Tuesday, 23 March 2010
I watched three brilliant documentaries about North America's social and political history over the last few days.
The first, Julien Temple's Requiem for Detroit, shows the city tumbling from burgeoning industrial centre of the American Dream, with thousands queueing to work for Henry Ford, to landscapes of deserted factories and neighbourhoods that bored kids burn down for fun. Footage of deserted factories and once glorious hotels (such as the once lavish Lee Plaza Hotel, pictured above) that scrappers strip for metal like vultures is difficult to reconcile with glory days footage of Thanksgiving motor parades.
Second, and incredibly compelling viewing, was Billy Corben's Cocaine Cowboys, the story of Miami's bleak cocaine years, as told first person by the leading drug importers of the time and a deadly warlord's key hitman, direct from his jail cell. It is startling to hear the importers talk frankly about how they did business with Columbia and flooded the streets of Miami with drugs, and to witness the news footage and hear the first-hand accounts of the violence and incomprehendable bloodshed that ensued. As someone who visits Miami for pure pleasure and was dimly aware of the city's dark spell of the late seventies and eighties, it was an eye-opening dissection of the city's recent history. Some of the footage and recountings are horribly graphic, and I felt uncomfortable to be granting an audience to a mass murderer who was visibly enjoying re-telling his stories. But I do feel somehow more honest in knowing the somewhat gruesome history of the Miami that I love to visit.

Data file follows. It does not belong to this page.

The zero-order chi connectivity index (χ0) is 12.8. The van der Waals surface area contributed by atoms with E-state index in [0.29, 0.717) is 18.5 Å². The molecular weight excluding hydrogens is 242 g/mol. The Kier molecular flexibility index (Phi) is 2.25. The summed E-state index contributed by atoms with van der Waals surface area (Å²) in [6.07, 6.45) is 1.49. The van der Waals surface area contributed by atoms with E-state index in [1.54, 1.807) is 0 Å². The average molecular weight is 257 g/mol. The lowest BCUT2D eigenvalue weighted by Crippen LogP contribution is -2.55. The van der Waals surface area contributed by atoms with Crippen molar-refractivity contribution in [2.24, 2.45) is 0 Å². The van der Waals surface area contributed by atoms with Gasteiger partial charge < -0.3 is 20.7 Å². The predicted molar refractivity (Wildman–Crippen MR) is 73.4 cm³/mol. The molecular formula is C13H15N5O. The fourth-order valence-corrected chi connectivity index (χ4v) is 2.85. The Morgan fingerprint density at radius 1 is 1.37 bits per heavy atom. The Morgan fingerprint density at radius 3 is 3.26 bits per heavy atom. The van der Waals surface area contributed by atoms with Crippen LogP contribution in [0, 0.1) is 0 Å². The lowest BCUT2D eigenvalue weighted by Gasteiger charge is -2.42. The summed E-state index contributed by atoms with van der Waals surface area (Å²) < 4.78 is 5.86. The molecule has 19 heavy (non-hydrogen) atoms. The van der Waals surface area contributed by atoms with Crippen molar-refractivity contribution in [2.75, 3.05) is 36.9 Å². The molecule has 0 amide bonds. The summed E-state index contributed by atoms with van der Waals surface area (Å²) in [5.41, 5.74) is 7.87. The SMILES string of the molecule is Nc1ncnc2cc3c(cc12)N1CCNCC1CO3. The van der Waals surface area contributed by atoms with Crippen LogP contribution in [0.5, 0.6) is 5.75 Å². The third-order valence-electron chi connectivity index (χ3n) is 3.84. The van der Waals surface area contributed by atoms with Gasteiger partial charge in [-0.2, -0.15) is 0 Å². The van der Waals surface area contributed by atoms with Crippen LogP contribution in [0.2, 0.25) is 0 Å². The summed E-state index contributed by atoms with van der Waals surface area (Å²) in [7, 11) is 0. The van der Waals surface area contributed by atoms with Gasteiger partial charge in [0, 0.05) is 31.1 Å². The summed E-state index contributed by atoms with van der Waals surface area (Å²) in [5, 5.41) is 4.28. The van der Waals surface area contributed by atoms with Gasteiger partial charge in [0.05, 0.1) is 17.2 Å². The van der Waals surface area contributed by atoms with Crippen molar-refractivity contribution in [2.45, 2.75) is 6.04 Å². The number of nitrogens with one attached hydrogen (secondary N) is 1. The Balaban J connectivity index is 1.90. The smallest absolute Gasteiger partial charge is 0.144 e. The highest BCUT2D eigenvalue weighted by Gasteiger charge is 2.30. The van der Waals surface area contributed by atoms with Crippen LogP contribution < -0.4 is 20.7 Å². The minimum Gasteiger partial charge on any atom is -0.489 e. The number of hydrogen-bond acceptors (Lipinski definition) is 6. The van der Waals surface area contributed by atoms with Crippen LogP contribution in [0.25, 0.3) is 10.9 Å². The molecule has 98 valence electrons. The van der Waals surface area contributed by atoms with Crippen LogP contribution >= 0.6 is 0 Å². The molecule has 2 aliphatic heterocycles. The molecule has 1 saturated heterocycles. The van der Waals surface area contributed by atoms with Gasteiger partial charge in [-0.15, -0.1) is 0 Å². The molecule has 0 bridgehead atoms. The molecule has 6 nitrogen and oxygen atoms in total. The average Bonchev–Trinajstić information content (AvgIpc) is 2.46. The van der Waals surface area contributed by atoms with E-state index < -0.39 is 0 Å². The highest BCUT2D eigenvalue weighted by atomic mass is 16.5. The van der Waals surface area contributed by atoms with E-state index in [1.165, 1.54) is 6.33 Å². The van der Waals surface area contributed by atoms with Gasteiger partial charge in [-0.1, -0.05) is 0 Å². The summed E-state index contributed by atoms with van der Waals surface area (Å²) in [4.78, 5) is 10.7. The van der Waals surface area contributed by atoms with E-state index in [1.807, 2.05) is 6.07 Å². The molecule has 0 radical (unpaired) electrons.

Finally, Oscar nominated The Most Dangerous Man in America: Daniel Ellsberg and the Pentagon Papers, about how Pentagon insider Daniel Ellsberg took the hugely risky personal decision to leak research papers that showed the Vietnam War to have been illegal and misrepresented to the American people over the course of three presidencies. His decision could have meant a lifetime spent in prison and the documentary tells the tale of his admirable personal courage and integrity, which eventually led to the resignation of Richard Nixon from office and the end of the war.
Each one of these documentaries was dense, well made and fascinating - highly recommended if you are a North American social history obsessive! Did any of you catch any of these? Any recommendations for similar documentaries that I need to check out?
[Photography of the abandoned ballroom at Detroit's Lee Plaza Hotel by March and Meffre.]